Community Oriented Policing Activity

Speeches Shim

Changing perceptions and building trust between citizens and the police through community activities.
Changing perceptions and building trust between citizens and the police through community activities.
USAID Morocco

Clear channels of communication between the police and citizens are vital building blocks for any democratic society.

A USAID participatory youth assessment conducted in 2015 in Tangier and Tetouan revealed that youth’s sense of insecurity in their neighborhoods could be attributed to a lack of positive police presence. In an effort to bolster democratic participation, the Government of Morocco has engaged in a series of reforms that prioritize direct engagement between police, local authorities, and citizens to better respond to their needs and improve the force’s overall efficiency.


Community policing is both a philosophy and an organizational strategy that emphasizes partnership and collaboration between police and the communities that they serve with the objective of identifying and jointly responding to problems of crime, disorder, and fear of victimization. USAID supports the Kingdom of Morocco’s reform efforts through a community policing pilot project in designated marginalized neighborhoods in Tangier and Tetouan. The project works in three strategic areas:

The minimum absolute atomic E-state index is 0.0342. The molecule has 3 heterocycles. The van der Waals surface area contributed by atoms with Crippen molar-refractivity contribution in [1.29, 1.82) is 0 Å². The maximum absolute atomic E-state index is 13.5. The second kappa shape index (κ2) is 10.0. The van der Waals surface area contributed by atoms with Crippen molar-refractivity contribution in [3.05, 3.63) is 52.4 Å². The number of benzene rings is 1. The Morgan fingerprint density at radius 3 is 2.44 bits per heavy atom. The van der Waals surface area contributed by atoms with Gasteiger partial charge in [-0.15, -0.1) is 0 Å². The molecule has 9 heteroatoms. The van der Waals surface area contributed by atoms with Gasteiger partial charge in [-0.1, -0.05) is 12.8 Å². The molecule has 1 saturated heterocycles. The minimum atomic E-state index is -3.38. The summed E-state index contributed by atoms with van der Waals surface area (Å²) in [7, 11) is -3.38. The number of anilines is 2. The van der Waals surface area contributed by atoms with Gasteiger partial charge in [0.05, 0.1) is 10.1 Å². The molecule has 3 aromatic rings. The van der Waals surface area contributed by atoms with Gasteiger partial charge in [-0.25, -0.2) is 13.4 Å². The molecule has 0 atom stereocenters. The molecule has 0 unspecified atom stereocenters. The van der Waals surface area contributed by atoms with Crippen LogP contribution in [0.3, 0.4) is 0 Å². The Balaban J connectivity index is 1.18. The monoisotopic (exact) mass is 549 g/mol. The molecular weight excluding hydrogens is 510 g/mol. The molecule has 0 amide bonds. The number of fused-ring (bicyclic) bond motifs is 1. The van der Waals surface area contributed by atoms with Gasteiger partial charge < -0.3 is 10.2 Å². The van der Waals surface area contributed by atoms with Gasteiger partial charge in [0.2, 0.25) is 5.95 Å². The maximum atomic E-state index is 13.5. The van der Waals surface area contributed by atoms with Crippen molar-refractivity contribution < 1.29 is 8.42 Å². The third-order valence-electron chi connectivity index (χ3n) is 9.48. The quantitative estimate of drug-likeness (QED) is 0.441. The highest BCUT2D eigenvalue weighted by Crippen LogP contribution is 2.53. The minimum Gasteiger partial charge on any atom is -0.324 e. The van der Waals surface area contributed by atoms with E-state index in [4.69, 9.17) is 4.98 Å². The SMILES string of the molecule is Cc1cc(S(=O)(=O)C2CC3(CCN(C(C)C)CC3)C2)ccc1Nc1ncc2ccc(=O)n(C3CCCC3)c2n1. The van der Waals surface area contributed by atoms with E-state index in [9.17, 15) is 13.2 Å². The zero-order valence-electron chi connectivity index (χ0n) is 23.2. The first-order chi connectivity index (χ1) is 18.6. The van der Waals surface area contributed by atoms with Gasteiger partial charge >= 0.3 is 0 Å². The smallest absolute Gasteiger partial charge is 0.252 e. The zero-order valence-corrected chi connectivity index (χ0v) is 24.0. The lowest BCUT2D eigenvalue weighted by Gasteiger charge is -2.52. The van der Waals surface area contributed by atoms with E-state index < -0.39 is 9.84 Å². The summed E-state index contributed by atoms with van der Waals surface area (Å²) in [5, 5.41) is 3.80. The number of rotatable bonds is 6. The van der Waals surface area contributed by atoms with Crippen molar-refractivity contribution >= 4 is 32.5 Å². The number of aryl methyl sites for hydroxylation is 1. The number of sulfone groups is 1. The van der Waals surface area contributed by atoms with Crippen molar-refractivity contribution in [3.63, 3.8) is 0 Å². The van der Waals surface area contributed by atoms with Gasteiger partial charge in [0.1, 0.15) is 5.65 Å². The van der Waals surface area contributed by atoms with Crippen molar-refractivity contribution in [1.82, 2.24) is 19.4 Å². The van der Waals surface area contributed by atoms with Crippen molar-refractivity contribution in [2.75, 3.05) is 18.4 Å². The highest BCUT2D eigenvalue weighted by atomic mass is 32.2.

• STRENGTHENING THE CAPACITY of community-based associations to assist in resolving neighborhood crime and safety issues.
  • TRAINING AND TECHNICAL ASSISTANCE to commanders and line personnel of the Tangier and Tetouan police forces.
  • BUILDING TRUST AND COLLABORATION between community actors through facilitated joint activities.


Previously, residents in these target neighborhoods did not openly discuss their safety and security concerns. Through COPA, these same individuals have looked past their differences to join together, learn new skills, and contribute to improving the security in their communities. From organizing soccer tournaments, training sessions on neighborhood clean-up days, and even school field trips to the local police station, USAID is building the skills of the police and residents to help them work together on addressing safety issues. To date, more than 16,000 people have been reached by COPA’s activities and more than 1,000 community leaders have been trained in facilitating dialogue between residents and local authorities and in organizing inclusion-focused community-building activities. Half of COPA participants are women and majority are under 35 years old.